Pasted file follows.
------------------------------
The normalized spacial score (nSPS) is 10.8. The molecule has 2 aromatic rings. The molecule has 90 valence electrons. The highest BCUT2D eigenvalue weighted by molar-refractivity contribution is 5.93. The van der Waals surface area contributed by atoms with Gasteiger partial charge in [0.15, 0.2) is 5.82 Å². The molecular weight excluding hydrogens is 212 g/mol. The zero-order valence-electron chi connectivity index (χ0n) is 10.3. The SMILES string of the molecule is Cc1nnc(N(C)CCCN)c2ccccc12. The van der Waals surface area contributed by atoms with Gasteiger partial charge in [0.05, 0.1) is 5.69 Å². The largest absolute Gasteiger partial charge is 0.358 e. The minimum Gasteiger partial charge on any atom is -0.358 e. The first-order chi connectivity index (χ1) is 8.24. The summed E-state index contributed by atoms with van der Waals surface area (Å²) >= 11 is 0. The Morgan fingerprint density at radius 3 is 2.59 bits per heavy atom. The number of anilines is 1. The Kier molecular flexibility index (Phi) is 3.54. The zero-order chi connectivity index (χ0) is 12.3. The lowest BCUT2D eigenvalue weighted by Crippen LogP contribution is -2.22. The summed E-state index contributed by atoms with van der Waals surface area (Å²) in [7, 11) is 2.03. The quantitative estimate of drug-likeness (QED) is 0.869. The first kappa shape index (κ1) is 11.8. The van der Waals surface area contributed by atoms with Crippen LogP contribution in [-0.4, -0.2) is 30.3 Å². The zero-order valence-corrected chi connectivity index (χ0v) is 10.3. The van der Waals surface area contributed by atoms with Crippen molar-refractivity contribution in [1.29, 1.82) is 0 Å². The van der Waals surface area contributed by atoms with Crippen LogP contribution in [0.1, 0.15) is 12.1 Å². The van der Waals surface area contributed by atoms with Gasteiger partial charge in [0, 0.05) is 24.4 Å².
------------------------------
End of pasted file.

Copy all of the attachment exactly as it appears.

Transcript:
The normalized spacial score (nSPS) is 10.8. The molecule has 2 aromatic rings. The molecule has 90 valence electrons. The highest BCUT2D eigenvalue weighted by molar-refractivity contribution is 5.93. The van der Waals surface area contributed by atoms with Gasteiger partial charge in [0.15, 0.2) is 5.82 Å². The molecular weight excluding hydrogens is 212 g/mol. The zero-order valence-electron chi connectivity index (χ0n) is 10.3. The SMILES string of the molecule is Cc1nnc(N(C)CCCN)c2ccccc12. The van der Waals surface area contributed by atoms with Gasteiger partial charge in [0.05, 0.1) is 5.69 Å². The largest absolute Gasteiger partial charge is 0.358 e. The minimum Gasteiger partial charge on any atom is -0.358 e. The first-order chi connectivity index (χ1) is 8.24. The summed E-state index contributed by atoms with van der Waals surface area (Å²) >= 11 is 0. The Morgan fingerprint density at radius 3 is 2.59 bits per heavy atom. The number of anilines is 1. The Kier molecular flexibility index (Phi) is 3.54. The zero-order chi connectivity index (χ0) is 12.3. The lowest BCUT2D eigenvalue weighted by Crippen LogP contribution is -2.22. The summed E-state index contributed by atoms with van der Waals surface area (Å²) in [7, 11) is 2.03. The quantitative estimate of drug-likeness (QED) is 0.869. The first kappa shape index (κ1) is 11.8. The van der Waals surface area contributed by atoms with Crippen LogP contribution in [-0.4, -0.2) is 30.3 Å². The zero-order valence-corrected chi connectivity index (χ0v) is 10.3. The van der Waals surface area contributed by atoms with Crippen molar-refractivity contribution in [1.29, 1.82) is 0 Å². The van der Waals surface area contributed by atoms with Crippen LogP contribution in [0.1, 0.15) is 12.1 Å². The van der Waals surface area contributed by atoms with Gasteiger partial charge in [0, 0.05) is 24.4 Å².